DOF puts financial-health oversight of PCIC under IC

THE Department of Finance (DOF) placed state-run Philippine Crop Insurance Corp. (PCIC) under the supervision of the Insurance Commission (IC) to ensure the regular examination of the state-run agricultural insurance firm’s financial condition.

Two days before President Duterte’s term ends, Finance Secretary Carlos G. Dominguez III signed on June 28 Department Order (DO) 038-2022, paving the way for the conduct of the regular examination of PCIC, the results of which shall be submitted to the DOF.

“In view of the foregoing, the PCIC is hereby placed under the supervision of the IC,” Dominguez said in his DO, which is set to take effect immediately. “The IC is hereby directed to conduct an examination into the affairs, financial condition, and method of business of the PCIC every three (3) years, or as often as may be directed by the Insurance Commissioner or the Secretary of Finance.”

To recall, President Duterte in September last year issued Executive Order (EO) 148 transferring the PCIC from the Department of Agriculture (DA) to the DOF as an attached agency “for policy and program coordination and general supervision.”

Likewise, the EO also re-organized the PCIC Board with the DOF Secretary as chairman.

The IC is mandated to conduct an examination into the affairs, financial condition and method of business of government-owned and -controlled corporations (GOCCs) engaged in social or private insurance, based on this presidential directive and under Section 253 of the amended Insurance Code.

WB recommendations

DOMINGUEZ issued DO 038-2022 after the World Bank recommended reforms in the PCIC.

The world’s largest multilateral creditor institution found that the state-run firm’s current approach to agricultural insurance neither provides value for money to taxpayers nor adequate protection to farmers.

Moreover, the World Bank study—undertaken by a team from the lender’s Disaster Risk Financing and Insurance program (DRFIP)—concluded that PCIC is “very exposed to catastrophe losses, which are not reinsured.”

While premiums subsidies given by the government to PCIC grew rapidly over the years, the World Bank said its study revealed that agricultural insurance has only reached one-third of the country’s farmers and is not well-targeted to ensure that taxpayers are getting value for their money.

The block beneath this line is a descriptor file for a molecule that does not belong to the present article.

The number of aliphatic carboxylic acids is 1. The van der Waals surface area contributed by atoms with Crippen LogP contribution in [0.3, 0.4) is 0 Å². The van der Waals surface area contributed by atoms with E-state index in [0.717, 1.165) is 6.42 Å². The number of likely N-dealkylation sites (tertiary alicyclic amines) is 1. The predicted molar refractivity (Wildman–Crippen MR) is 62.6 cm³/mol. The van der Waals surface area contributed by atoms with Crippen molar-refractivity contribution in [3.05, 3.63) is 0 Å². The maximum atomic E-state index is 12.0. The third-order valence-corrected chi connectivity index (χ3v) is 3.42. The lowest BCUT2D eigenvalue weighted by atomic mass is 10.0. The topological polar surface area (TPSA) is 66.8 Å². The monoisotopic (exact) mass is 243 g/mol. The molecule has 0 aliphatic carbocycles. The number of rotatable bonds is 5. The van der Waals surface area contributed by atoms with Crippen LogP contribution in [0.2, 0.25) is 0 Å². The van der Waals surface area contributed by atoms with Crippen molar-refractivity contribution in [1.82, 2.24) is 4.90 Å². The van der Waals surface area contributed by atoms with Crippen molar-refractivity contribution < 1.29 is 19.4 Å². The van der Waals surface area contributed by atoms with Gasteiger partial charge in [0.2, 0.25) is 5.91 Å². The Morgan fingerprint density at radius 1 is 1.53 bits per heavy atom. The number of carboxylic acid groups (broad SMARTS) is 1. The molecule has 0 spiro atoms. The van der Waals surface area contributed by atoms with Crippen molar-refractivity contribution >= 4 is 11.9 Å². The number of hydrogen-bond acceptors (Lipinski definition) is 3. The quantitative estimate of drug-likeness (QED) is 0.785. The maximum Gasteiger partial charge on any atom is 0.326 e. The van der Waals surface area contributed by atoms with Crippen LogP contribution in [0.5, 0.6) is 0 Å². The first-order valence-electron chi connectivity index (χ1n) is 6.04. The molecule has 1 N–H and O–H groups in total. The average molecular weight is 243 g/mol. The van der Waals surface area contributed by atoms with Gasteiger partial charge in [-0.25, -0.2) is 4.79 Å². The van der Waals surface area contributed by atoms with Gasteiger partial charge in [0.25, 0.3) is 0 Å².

The study also found that PCIC’s premium rating, capital management,  financial reporting and other aspects of its operations are not in line with international best practices.

PCIC’s insurance products are also not suitable for the majority of Filipino farmers, especially for small subsistence holders and growers, the study showed.

Audit teams

THE DOF said the IC also formed project audit teams to look into the compliance of the country’s social insurance institutions with the global accounting standards.

Insurance Commissioner Dennis B. Funa reported to Dominguez that audit teams will begin to audit the compliance of the Government Service Insurance System (GSIS) with Philippine Financial Reporting Standards 4 next month. Funa said the adoption to PFRS 4 by the Social Security System (SSS) and Philippine Health Insurance Corp. (PhilHealth) will be audited in September and October, respectively.

“We shall provide the Secretary of Finance the respective final audit reports immediately after the endorsement and approval from the Insurance Commission Executive Committee,” the IC chief said in his report.

In December last year, Dominguez ordered the SSS, the GSIS and PhilHealth to fully adopt PFRS 4, which provides guidance on the proper financial accounting of insurance contracts.

PFRS 4 is the current and interim accounting standard imposed on insurance entities in the Philippines that is based on International Financial Reporting Standards.

All private insurance companies in the Philippines have been using PFRS4 since 2005.

Dominguez issued the directive after a comprehensive review was conducted by the DOF led by Undersecretary Antonette C. Tionko with the assistance of the International Monetary Fund. The review revealed these institutions were not adopting internationally-accepted accounting principles in their financial reporting and management of their social benefit liabilities.


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